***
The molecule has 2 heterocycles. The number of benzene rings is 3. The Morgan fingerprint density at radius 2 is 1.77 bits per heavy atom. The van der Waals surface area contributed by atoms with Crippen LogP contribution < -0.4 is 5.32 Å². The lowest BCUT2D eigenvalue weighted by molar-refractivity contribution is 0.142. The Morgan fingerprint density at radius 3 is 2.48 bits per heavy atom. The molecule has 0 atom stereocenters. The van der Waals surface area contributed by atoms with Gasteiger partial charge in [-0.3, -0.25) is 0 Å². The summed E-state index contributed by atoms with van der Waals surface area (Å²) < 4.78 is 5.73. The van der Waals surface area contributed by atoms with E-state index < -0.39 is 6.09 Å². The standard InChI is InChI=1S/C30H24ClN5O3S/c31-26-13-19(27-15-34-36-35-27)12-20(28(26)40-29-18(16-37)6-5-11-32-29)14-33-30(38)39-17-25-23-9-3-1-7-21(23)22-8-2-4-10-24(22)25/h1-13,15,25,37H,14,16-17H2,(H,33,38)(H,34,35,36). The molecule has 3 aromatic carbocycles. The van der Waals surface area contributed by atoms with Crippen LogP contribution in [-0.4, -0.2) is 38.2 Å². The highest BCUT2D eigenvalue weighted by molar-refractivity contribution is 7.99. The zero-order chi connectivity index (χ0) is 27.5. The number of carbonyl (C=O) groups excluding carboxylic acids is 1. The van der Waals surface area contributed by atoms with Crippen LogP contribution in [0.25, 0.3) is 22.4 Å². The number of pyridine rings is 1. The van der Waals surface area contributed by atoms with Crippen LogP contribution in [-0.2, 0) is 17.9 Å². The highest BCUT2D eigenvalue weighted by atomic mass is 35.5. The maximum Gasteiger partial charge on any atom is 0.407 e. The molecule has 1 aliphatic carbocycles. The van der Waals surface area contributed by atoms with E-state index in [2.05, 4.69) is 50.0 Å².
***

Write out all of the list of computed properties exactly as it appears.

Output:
The molecule has 2 heterocycles. The number of benzene rings is 3. The Morgan fingerprint density at radius 2 is 1.77 bits per heavy atom. The van der Waals surface area contributed by atoms with Crippen LogP contribution < -0.4 is 5.32 Å². The lowest BCUT2D eigenvalue weighted by molar-refractivity contribution is 0.142. The Morgan fingerprint density at radius 3 is 2.48 bits per heavy atom. The molecule has 0 atom stereocenters. The van der Waals surface area contributed by atoms with Gasteiger partial charge in [-0.3, -0.25) is 0 Å². The summed E-state index contributed by atoms with van der Waals surface area (Å²) < 4.78 is 5.73. The van der Waals surface area contributed by atoms with E-state index < -0.39 is 6.09 Å². The standard InChI is InChI=1S/C30H24ClN5O3S/c31-26-13-19(27-15-34-36-35-27)12-20(28(26)40-29-18(16-37)6-5-11-32-29)14-33-30(38)39-17-25-23-9-3-1-7-21(23)22-8-2-4-10-24(22)25/h1-13,15,25,37H,14,16-17H2,(H,33,38)(H,34,35,36). The molecule has 3 aromatic carbocycles. The van der Waals surface area contributed by atoms with Crippen LogP contribution in [-0.4, -0.2) is 38.2 Å². The highest BCUT2D eigenvalue weighted by molar-refractivity contribution is 7.99. The zero-order chi connectivity index (χ0) is 27.5. The number of carbonyl (C=O) groups excluding carboxylic acids is 1. The van der Waals surface area contributed by atoms with Crippen LogP contribution in [0.25, 0.3) is 22.4 Å². The number of pyridine rings is 1. The van der Waals surface area contributed by atoms with Crippen LogP contribution in [-0.2, 0) is 17.9 Å². The highest BCUT2D eigenvalue weighted by atomic mass is 35.5. The maximum Gasteiger partial charge on any atom is 0.407 e. The molecule has 1 aliphatic carbocycles. The van der Waals surface area contributed by atoms with E-state index in [2.05, 4.69) is 50.0 Å².